Obesity and its health damage
Obesity is a serious health crisis in many countries, a crisis that is on the rise in many advanced industrial countries. In 2009-10, 36 percent of Americans were classified as obese.
Although many classifications and definitions of obesity are common, the WHO definition of the disease is the most common and receptive.
The World Health Organization (WHO) categorizes the stages of obesity as follows:
The first stage – weight gain – for those whose body mass index ranges from 25 to 29.9 kg per square meter.
The second stage – obesity – BMI ranges from 30 to 39.9 kg per square meter.
Phase III – obesity – BMI exceeds 40 kg per square meter.
Some bodies also adopt the definition of obesity based on the percentage of fat in the body as follows:
For males: the proportion of fat in the body is more than 25 percent (between 21 and 25 percent is the threshold).
For females: the proportion of fat in the body more than 33 percent (between 31 and 33 percent longer the threshold).
The attending physician should also decide whether the patient has symptoms related to obesity, including:
Respiratory symptoms: Sleep apnea, increased risk of respiratory infections, increased bronchial asthma.
Increased risk of cancer: Obesity is associated with the risk of cancers of the uterus, prostate, colon (in males), rectum (in males), breasts (in postmenopausal women), yellow gland, stomach and biliary tract, pancreas, ovaries, urinary system and even lungs. Esophageal cancer and lymphatic cancer.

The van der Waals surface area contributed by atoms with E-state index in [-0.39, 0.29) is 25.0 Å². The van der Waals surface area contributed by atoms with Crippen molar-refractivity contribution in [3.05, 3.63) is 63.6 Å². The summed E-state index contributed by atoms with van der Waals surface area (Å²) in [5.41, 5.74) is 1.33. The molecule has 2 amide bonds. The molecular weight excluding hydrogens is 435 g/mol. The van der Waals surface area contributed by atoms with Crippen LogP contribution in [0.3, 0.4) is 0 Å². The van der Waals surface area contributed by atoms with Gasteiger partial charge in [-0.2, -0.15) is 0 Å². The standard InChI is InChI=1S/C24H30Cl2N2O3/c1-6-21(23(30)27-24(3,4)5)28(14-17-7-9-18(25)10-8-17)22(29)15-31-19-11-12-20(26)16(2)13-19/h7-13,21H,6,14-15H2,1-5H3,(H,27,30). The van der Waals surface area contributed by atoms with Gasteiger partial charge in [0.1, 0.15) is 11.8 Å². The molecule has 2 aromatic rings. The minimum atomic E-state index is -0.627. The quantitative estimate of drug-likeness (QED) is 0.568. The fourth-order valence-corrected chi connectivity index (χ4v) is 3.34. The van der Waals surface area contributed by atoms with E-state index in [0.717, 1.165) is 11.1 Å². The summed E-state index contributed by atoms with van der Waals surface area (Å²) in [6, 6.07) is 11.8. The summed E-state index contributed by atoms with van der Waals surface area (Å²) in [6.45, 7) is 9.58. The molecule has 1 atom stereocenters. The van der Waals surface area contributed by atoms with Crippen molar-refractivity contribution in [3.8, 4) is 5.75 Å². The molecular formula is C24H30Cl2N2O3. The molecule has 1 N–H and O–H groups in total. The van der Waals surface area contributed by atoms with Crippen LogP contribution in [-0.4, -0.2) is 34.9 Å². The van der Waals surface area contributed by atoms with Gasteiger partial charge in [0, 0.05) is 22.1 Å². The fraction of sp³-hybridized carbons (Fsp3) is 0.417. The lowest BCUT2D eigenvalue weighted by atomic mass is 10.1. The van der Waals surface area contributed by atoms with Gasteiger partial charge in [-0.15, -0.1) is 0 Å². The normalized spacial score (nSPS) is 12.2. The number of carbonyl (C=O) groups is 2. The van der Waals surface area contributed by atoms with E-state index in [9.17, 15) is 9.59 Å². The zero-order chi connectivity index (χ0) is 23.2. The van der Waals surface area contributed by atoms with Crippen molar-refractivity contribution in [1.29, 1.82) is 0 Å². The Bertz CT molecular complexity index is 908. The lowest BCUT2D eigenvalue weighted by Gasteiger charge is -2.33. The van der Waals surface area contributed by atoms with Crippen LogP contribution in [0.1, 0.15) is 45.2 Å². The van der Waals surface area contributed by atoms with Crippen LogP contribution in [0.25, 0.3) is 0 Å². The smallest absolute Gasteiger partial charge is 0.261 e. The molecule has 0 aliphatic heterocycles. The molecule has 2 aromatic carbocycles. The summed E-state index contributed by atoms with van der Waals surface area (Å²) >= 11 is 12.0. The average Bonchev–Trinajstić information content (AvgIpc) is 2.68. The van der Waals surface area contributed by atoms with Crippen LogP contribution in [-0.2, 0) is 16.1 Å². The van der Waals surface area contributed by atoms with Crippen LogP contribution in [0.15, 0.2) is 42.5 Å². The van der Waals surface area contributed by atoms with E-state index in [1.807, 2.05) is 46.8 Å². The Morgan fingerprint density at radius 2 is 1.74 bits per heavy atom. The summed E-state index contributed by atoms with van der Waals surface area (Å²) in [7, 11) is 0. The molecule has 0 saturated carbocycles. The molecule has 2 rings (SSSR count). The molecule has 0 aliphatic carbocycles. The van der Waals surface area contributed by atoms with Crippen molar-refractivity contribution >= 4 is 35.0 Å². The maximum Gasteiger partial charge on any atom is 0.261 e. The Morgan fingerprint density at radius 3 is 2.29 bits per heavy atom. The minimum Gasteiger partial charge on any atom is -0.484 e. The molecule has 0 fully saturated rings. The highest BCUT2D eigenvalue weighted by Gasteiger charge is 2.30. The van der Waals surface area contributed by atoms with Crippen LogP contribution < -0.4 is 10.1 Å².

Psychological symptoms: exposure to social targeting and depression.
Cardiac symptoms: coronary artery disease, hypertension, left ventricular hypertrophy, cardiac lung hypertrophy, obesity cardiomyopathy, atherosclerosis, hypertensive pulmonary circulation caused by obesity.
Neurological symptoms: thrombosis, increased blood pressure in the brain, and other symptoms.
Pregnancy-related symptoms: pregnancy-related hypertension, fetal hypertrophy, dystocia.
Surgical symptoms: Increased risk of surgical interventions and increased risk of complications following these interventions, including wound infections, pneumonia, thrombosis of veins and pulmonary embolism.
Symptoms in the pelvic area: lack of control of urination.
Symptoms of the gastrointestinal tract: diseases of the gland, liver disease, esophagitis.
Bone-related symptoms: arthritis, multiple-back pain.
Other symptoms: Diabetes mellitus (second degree) other diseases related to lipid, menopause, early puberty, infertility, polycystic ovaries, testicular atrophy, infections and various skin diseases, increased hair growth, varicose veins, swelling of the limbs, difficulty movement and inability to follow hygiene and public health.
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